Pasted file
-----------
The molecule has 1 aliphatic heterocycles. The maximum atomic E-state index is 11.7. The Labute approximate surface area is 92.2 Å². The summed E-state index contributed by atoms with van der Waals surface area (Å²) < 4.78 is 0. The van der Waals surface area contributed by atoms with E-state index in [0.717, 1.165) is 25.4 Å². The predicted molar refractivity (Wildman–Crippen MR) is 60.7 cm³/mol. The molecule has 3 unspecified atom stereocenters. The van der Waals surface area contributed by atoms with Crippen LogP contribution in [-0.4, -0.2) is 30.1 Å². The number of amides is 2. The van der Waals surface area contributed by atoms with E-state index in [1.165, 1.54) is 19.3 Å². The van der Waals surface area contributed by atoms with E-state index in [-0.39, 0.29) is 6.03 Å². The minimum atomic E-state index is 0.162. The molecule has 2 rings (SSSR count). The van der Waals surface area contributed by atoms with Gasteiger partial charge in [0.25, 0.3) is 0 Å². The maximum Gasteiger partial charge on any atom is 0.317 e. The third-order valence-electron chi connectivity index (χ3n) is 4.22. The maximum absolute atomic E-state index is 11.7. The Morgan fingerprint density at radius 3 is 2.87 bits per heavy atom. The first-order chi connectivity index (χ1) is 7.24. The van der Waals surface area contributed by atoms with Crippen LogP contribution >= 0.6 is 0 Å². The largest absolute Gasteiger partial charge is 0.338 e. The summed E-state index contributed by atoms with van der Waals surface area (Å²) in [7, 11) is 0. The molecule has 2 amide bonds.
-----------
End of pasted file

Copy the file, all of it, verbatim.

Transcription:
The molecule has 1 aliphatic heterocycles. The maximum atomic E-state index is 11.7. The Labute approximate surface area is 92.2 Å². The summed E-state index contributed by atoms with van der Waals surface area (Å²) < 4.78 is 0. The van der Waals surface area contributed by atoms with E-state index in [0.717, 1.165) is 25.4 Å². The predicted molar refractivity (Wildman–Crippen MR) is 60.7 cm³/mol. The molecule has 3 unspecified atom stereocenters. The van der Waals surface area contributed by atoms with Crippen LogP contribution in [-0.4, -0.2) is 30.1 Å². The number of amides is 2. The van der Waals surface area contributed by atoms with E-state index in [1.165, 1.54) is 19.3 Å². The van der Waals surface area contributed by atoms with E-state index in [-0.39, 0.29) is 6.03 Å². The minimum atomic E-state index is 0.162. The molecule has 2 rings (SSSR count). The van der Waals surface area contributed by atoms with Gasteiger partial charge in [0.25, 0.3) is 0 Å². The maximum Gasteiger partial charge on any atom is 0.317 e. The third-order valence-electron chi connectivity index (χ3n) is 4.22. The maximum absolute atomic E-state index is 11.7. The Morgan fingerprint density at radius 3 is 2.87 bits per heavy atom. The first-order chi connectivity index (χ1) is 7.24. The van der Waals surface area contributed by atoms with Crippen LogP contribution >= 0.6 is 0 Å². The largest absolute Gasteiger partial charge is 0.338 e. The summed E-state index contributed by atoms with van der Waals surface area (Å²) in [7, 11) is 0. The molecule has 2 amide bonds.